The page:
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Surviving and thriving in the digital age: Briefing to the Incoming Minister of Internal Affairs

07 December 2017

Our Briefing to the Incoming Minister, the Honourable Tracey Martin, presents the key classification and online media challenges facing New Zealanders in this digital age, and our plans to address these through a radically revised approach. The Briefing outlines a plan that is rational, evidence-led and informed by New Zealanders. 

Download the full Briefing to the Incoming Minister (PDF 1.80MB)

Some important takeaways from the Briefing are below - including an outline of our plan for dealing with the challenges of media content online. Download the full Briefing for details. 

The traditional approaches are not working

We know this from our own research, from global research, and most importantly from talking directly to parents and teenagers nationwide. Young people are being impacted by what they see – and parents are desperate for guidance.

She's being exposed to a world I don't really want for her. But you're stuck, if I say no she'll be isolated from her friends and that's uncool.

Parent (of a teen) - OFLC consultation

The OFLC is a trusted centre of expertise for New Zealanders. We provide recognised classifications, reliable warnings, and valued guidance to the public every day. Preserving New Zealanders’ rights to freedom of expression is integral to our decision-making. We also work with enforcement agencies on the ‘darker side’ to help reduce the impact of publications that promote such things as child exploitation, terrorism, and sexual violence. And we provide leading edge research that is recognised globally.

That’s why we know an important opportunity exists to make a real difference to the lives of parents and young people in New Zealand.

The time is now to make the changes that are needed.

David appearing on the AM Show with Duncan Garner
Chief Censor David Shanks on the AM Show.

Building relationships to develop solutions

We know that most New Zealanders (83 percent) would like to see a single classification system applied across all platforms. However, progress on this model – and other changes – have been hampered for over 10 years by disagreement between regulators and industry. The needs of New Zealanders and their families have taken a back seat. The OFLC advocates a different approach. We have reached out to industry, listened to their challenges, and found common ground.

We have taken a cooperative approach with online streaming services, such as Netflix, which has resulted in improved service and information that New Zealanders can rely on.

We have done this while awaiting regulatory reform to cover this area. Regulation will always lag behind new technologies in the media space. But this new model will build on shared goals and trust-based relationships.

People standing around a table with their fists together

We are listening - engagement is key

Our engagement with the community is essential for doing our job today and designing a responsive service for tomorrow. The release of our research report, Young New Zealanders Viewing Sexual Violence generated high media interest.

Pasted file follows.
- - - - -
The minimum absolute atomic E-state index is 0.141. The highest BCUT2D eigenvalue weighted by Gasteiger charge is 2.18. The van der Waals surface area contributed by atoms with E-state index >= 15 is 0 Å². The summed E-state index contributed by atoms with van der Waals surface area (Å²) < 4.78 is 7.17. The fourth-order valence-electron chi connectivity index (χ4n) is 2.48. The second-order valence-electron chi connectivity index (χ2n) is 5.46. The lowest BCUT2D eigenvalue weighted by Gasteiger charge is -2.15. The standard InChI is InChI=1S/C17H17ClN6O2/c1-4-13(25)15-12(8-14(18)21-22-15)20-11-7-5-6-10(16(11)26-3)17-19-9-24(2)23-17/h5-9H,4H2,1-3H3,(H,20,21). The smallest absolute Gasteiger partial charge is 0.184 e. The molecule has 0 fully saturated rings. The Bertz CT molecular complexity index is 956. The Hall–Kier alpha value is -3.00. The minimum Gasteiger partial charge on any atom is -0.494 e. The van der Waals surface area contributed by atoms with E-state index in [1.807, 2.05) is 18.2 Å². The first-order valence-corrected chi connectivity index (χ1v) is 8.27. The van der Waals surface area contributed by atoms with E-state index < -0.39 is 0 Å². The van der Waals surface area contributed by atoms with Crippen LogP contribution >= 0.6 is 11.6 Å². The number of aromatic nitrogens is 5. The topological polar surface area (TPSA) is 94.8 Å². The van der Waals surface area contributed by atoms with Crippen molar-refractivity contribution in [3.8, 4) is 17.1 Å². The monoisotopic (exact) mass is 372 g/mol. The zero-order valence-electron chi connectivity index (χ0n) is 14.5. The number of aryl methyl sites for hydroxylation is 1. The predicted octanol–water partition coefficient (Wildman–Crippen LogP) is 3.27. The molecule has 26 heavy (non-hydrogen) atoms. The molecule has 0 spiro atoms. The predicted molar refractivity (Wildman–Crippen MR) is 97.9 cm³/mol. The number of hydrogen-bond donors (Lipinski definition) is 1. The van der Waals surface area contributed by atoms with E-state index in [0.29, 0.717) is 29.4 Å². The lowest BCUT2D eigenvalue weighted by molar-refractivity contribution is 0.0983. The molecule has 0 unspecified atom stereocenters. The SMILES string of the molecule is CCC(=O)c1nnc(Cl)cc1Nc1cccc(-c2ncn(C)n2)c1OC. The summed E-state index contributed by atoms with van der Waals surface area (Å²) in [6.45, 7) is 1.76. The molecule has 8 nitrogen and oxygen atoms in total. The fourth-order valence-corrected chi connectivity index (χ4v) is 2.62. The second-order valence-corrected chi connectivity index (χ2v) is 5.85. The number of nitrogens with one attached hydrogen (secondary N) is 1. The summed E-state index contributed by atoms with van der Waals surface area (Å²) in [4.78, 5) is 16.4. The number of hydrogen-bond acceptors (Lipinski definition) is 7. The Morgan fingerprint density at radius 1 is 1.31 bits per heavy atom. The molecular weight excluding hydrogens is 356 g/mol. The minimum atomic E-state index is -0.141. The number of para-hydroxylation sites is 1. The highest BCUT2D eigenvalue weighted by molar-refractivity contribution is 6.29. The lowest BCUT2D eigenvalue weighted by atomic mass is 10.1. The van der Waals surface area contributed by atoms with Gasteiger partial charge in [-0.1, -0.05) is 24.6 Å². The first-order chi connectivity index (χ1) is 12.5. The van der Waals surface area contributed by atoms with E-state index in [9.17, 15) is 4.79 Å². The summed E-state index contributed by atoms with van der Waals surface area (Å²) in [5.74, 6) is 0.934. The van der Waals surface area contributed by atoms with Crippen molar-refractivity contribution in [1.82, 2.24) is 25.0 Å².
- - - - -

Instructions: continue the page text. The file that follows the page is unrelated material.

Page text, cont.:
My mum was watching Game of Thrones and I asked her what it was. She wouldn't tell me so I just sat there. She didn't tell me to get out. She let me sit there and watch, It disturbed me so I walked out and started playing my games. I didn't talk to my mum all week.

Older teen male participating in OFLC research

Our research:

  • adds to a growing international consensus on research demonstrating harmful effects, particularly on young people. New trends and technologies will increase these impacts.
  • has given us rich insight into how to make real connections with our rangatahi and tamariki – and the best ways to help them.
  • and the discussions we have every day with real New Zealanders informs everything we do. Our plan now is to deepen that engagement. We are listening.

We already know that New Zealanders are concerned because we hear from them every day. Our recent survey of 1,000 people revealed that more than 84 percent of parents have concerns about the effects of media on children and young people.

A group of women talking together

Looking ahead - the plan

It makes sense to have a strategy to allow New Zealanders as much freedom as they want – while equipping them to deal with the risks. Our plan is rational, evidence-led, and informed by New Zealanders. They have told us what they need to look after themselves and their whānau.

We need to:

  • Give parents simple tools to confidently manage their children’s access and use of media and games.
  • Educate children and young people to be savvy and resilient consumers in a digital world.
  • Equip New Zealanders to consume media in an active and critical way.
  • Use an increasingly tech-savvy approach to minimise cost, increase speed and keep pace with digital volumes.
  • Broaden and deepen engagement.

Our strategy is aimed at making the biggest difference for New Zealanders at minimal cost to government and industry, with low regulatory overheads. Find out more in the full Briefing to the Incoming Minister (PDF, 1.80MB).

A person looking into the light at the end of the tunnel